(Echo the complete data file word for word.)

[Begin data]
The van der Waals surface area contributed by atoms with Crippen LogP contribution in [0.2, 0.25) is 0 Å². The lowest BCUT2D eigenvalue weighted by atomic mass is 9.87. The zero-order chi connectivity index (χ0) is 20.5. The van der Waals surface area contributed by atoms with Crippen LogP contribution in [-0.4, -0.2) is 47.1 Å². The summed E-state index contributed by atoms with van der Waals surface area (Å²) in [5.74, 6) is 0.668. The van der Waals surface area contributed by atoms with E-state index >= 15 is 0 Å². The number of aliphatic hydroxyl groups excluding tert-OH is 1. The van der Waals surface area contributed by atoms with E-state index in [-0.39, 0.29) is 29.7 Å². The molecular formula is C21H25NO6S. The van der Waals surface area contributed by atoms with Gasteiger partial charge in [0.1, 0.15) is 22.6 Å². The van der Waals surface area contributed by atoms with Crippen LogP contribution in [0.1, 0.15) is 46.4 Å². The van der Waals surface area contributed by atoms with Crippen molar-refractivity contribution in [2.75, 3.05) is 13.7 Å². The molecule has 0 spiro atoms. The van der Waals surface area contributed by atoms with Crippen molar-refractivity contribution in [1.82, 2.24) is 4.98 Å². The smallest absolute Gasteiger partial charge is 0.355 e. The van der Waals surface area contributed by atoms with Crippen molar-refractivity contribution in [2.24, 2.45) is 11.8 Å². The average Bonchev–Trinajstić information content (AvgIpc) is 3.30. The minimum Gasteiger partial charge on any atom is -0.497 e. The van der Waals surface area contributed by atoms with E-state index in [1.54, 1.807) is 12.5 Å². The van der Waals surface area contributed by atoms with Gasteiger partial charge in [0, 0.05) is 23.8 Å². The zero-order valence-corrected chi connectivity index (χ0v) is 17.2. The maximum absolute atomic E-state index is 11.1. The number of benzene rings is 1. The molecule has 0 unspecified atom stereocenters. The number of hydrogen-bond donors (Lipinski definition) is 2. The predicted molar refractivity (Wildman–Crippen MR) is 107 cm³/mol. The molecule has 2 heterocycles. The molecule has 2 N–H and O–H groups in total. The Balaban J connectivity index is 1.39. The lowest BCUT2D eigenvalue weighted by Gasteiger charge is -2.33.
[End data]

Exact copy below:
The van der Waals surface area contributed by atoms with Crippen LogP contribution in [0.2, 0.25) is 0 Å². The lowest BCUT2D eigenvalue weighted by atomic mass is 9.87. The zero-order chi connectivity index (χ0) is 20.5. The van der Waals surface area contributed by atoms with Crippen LogP contribution in [-0.4, -0.2) is 47.1 Å². The summed E-state index contributed by atoms with van der Waals surface area (Å²) in [5.74, 6) is 0.668. The van der Waals surface area contributed by atoms with E-state index >= 15 is 0 Å². The number of aliphatic hydroxyl groups excluding tert-OH is 1. The van der Waals surface area contributed by atoms with E-state index in [-0.39, 0.29) is 29.7 Å². The molecular formula is C21H25NO6S. The van der Waals surface area contributed by atoms with Gasteiger partial charge in [0.1, 0.15) is 22.6 Å². The van der Waals surface area contributed by atoms with Crippen LogP contribution in [0.1, 0.15) is 46.4 Å². The van der Waals surface area contributed by atoms with Crippen molar-refractivity contribution in [2.75, 3.05) is 13.7 Å². The molecule has 0 spiro atoms. The van der Waals surface area contributed by atoms with Crippen molar-refractivity contribution in [1.82, 2.24) is 4.98 Å². The smallest absolute Gasteiger partial charge is 0.355 e. The van der Waals surface area contributed by atoms with Crippen molar-refractivity contribution in [2.24, 2.45) is 11.8 Å². The average Bonchev–Trinajstić information content (AvgIpc) is 3.30. The minimum Gasteiger partial charge on any atom is -0.497 e. The van der Waals surface area contributed by atoms with E-state index in [1.54, 1.807) is 12.5 Å². The van der Waals surface area contributed by atoms with Gasteiger partial charge in [0, 0.05) is 23.8 Å². The zero-order valence-corrected chi connectivity index (χ0v) is 17.2. The maximum absolute atomic E-state index is 11.1. The number of benzene rings is 1. The molecule has 0 unspecified atom stereocenters. The number of hydrogen-bond donors (Lipinski definition) is 2. The predicted molar refractivity (Wildman–Crippen MR) is 107 cm³/mol. The molecule has 2 heterocycles. The molecule has 2 N–H and O–H groups in total. The Balaban J connectivity index is 1.39. The lowest BCUT2D eigenvalue weighted by Gasteiger charge is -2.33.